Photo by Charles Bartelbaugh
The name for Hornaday's view of animals is anthropomorphism (AN-throw-po-MORPH-izm), which stands for the attribution of "human motivation, characteristics, or behavior to inanimate objects, animals, or natural phenomena."1 Most Euro-Americans have been brought up on it, and the anthropomorphic outlook inculcated by the traditional nursery rhymes and other childrens' stories is hard to discard when we're old enough to understand that, to the bison, we could be just two-legged non-bison that smell bad.
It is because of attitudes such as Hornaday's, born, perhaps, out of sincere admiration and affection for the noble beast, that each year a few well-intentioned visitors to Yellowstone National Park suffer injuries, and occasionally death, from close encounters of the bison kind.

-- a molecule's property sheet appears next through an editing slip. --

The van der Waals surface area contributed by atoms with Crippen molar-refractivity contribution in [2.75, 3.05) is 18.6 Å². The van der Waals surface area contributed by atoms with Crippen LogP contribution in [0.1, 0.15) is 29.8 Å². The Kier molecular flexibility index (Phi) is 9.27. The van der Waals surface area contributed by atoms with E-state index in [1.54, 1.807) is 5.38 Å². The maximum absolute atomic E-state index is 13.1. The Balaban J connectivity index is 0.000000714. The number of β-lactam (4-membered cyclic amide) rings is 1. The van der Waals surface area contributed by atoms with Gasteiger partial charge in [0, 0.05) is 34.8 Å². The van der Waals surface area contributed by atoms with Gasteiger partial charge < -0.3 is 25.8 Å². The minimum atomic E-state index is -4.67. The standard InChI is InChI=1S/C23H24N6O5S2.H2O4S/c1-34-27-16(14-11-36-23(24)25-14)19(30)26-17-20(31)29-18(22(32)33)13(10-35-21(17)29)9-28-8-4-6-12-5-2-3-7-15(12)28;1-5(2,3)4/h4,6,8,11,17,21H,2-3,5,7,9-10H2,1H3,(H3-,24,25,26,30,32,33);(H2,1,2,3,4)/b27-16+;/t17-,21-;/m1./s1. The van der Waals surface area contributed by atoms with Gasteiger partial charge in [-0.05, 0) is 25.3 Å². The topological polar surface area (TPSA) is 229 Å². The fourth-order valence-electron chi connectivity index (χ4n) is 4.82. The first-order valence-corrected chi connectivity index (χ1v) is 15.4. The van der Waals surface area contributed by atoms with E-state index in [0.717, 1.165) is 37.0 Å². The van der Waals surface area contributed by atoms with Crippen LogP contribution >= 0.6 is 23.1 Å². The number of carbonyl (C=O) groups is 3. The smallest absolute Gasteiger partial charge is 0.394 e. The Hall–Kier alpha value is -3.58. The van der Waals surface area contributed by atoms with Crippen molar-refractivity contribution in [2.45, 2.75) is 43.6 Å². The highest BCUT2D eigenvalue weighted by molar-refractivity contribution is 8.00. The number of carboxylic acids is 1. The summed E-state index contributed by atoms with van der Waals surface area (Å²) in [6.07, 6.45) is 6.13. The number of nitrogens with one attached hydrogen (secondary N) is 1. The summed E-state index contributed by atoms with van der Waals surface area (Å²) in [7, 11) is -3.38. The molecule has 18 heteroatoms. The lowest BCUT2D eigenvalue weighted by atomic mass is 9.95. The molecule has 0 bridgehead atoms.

In their fascinating and enlightening book, When Elephants Weep: The Emotional Lives of Animals, Jeffrey Moussaieff Masson and Susan McCarthy convey a more empathetic view of animal existence. They admit, for example, that humans would probably find diets as monotonous as those of most herbivores exceedingly boring.
"But maybe buffalo have a higher tolerance for monotony. Maybe each blade of grass seems vastly different from the blade before. Perhaps their life is a rich tapestry of excitement and intrigue, but at a sensory level too far removed from ours to be apparent."2